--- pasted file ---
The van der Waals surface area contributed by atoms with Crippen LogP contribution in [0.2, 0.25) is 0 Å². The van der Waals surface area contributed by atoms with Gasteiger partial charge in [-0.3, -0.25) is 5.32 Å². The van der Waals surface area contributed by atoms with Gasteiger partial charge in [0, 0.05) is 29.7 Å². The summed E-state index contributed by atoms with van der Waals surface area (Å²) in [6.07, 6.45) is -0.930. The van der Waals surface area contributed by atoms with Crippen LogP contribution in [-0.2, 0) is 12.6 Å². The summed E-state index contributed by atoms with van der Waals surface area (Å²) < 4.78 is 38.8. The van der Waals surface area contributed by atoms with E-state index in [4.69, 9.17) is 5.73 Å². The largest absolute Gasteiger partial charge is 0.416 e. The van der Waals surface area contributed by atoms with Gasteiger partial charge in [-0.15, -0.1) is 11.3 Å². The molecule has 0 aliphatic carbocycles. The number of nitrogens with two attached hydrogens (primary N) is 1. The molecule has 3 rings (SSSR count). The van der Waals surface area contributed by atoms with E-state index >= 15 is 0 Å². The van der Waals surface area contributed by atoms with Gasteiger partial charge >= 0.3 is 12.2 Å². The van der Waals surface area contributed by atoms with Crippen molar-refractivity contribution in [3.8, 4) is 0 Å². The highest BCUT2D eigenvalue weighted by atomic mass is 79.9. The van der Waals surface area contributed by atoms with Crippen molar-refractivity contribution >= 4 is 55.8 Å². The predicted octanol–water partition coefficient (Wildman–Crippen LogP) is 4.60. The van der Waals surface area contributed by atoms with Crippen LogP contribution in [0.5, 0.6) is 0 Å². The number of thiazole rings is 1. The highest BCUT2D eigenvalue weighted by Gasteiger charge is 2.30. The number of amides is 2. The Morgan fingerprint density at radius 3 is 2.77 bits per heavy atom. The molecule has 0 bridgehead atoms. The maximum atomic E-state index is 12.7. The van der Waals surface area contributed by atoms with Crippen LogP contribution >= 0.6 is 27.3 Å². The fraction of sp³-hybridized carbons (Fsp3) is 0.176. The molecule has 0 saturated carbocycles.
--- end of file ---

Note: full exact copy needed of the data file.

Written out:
The van der Waals surface area contributed by atoms with Crippen LogP contribution in [0.2, 0.25) is 0 Å². The van der Waals surface area contributed by atoms with Gasteiger partial charge in [-0.3, -0.25) is 5.32 Å². The van der Waals surface area contributed by atoms with Gasteiger partial charge in [0, 0.05) is 29.7 Å². The summed E-state index contributed by atoms with van der Waals surface area (Å²) in [6.07, 6.45) is -0.930. The van der Waals surface area contributed by atoms with Crippen LogP contribution in [-0.2, 0) is 12.6 Å². The summed E-state index contributed by atoms with van der Waals surface area (Å²) < 4.78 is 38.8. The van der Waals surface area contributed by atoms with E-state index in [4.69, 9.17) is 5.73 Å². The largest absolute Gasteiger partial charge is 0.416 e. The van der Waals surface area contributed by atoms with Gasteiger partial charge in [-0.15, -0.1) is 11.3 Å². The molecule has 0 aliphatic carbocycles. The number of nitrogens with two attached hydrogens (primary N) is 1. The molecule has 3 rings (SSSR count). The van der Waals surface area contributed by atoms with E-state index >= 15 is 0 Å². The van der Waals surface area contributed by atoms with Gasteiger partial charge >= 0.3 is 12.2 Å². The van der Waals surface area contributed by atoms with Crippen molar-refractivity contribution in [3.8, 4) is 0 Å². The highest BCUT2D eigenvalue weighted by atomic mass is 79.9. The van der Waals surface area contributed by atoms with Crippen molar-refractivity contribution >= 4 is 55.8 Å². The predicted octanol–water partition coefficient (Wildman–Crippen LogP) is 4.60. The van der Waals surface area contributed by atoms with Crippen LogP contribution in [0.5, 0.6) is 0 Å². The number of thiazole rings is 1. The highest BCUT2D eigenvalue weighted by Gasteiger charge is 2.30. The number of amides is 2. The Morgan fingerprint density at radius 3 is 2.77 bits per heavy atom. The molecule has 0 bridgehead atoms. The maximum atomic E-state index is 12.7. The van der Waals surface area contributed by atoms with Crippen LogP contribution >= 0.6 is 27.3 Å². The fraction of sp³-hybridized carbons (Fsp3) is 0.176. The molecule has 0 saturated carbocycles.